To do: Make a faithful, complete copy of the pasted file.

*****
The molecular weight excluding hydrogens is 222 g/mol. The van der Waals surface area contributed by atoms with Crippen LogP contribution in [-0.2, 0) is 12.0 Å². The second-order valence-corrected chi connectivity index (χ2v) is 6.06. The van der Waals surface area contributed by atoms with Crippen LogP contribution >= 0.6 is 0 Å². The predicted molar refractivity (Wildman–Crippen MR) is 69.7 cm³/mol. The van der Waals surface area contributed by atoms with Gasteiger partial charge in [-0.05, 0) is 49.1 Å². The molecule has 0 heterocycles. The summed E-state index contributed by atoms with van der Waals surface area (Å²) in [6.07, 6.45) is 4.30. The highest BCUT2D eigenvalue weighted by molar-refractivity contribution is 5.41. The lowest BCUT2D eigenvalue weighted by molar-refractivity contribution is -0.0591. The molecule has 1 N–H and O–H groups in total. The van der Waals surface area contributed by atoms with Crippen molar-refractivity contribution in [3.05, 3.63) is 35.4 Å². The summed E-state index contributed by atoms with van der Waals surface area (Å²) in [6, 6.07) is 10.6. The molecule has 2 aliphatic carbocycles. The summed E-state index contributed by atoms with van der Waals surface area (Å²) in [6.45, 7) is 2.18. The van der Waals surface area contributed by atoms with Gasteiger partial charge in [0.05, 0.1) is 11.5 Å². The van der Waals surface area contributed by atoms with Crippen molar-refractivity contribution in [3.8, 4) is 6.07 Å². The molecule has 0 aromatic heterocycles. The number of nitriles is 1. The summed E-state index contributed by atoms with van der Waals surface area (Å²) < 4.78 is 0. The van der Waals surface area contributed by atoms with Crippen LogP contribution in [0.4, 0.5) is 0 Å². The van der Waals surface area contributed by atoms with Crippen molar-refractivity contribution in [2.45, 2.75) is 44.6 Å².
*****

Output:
The molecular weight excluding hydrogens is 222 g/mol. The van der Waals surface area contributed by atoms with Crippen LogP contribution in [-0.2, 0) is 12.0 Å². The second-order valence-corrected chi connectivity index (χ2v) is 6.06. The van der Waals surface area contributed by atoms with Crippen LogP contribution >= 0.6 is 0 Å². The predicted molar refractivity (Wildman–Crippen MR) is 69.7 cm³/mol. The van der Waals surface area contributed by atoms with Gasteiger partial charge in [-0.05, 0) is 49.1 Å². The molecule has 0 heterocycles. The summed E-state index contributed by atoms with van der Waals surface area (Å²) in [6.07, 6.45) is 4.30. The highest BCUT2D eigenvalue weighted by molar-refractivity contribution is 5.41. The lowest BCUT2D eigenvalue weighted by molar-refractivity contribution is -0.0591. The molecule has 1 N–H and O–H groups in total. The van der Waals surface area contributed by atoms with Crippen molar-refractivity contribution in [3.05, 3.63) is 35.4 Å². The summed E-state index contributed by atoms with van der Waals surface area (Å²) in [6, 6.07) is 10.6. The molecule has 2 aliphatic carbocycles. The summed E-state index contributed by atoms with van der Waals surface area (Å²) in [6.45, 7) is 2.18. The van der Waals surface area contributed by atoms with Gasteiger partial charge in [0.05, 0.1) is 11.5 Å². The van der Waals surface area contributed by atoms with Crippen molar-refractivity contribution in [3.8, 4) is 6.07 Å². The molecule has 0 aromatic heterocycles. The number of nitriles is 1. The summed E-state index contributed by atoms with van der Waals surface area (Å²) < 4.78 is 0. The van der Waals surface area contributed by atoms with Crippen LogP contribution in [0.4, 0.5) is 0 Å². The van der Waals surface area contributed by atoms with Crippen molar-refractivity contribution in [2.45, 2.75) is 44.6 Å².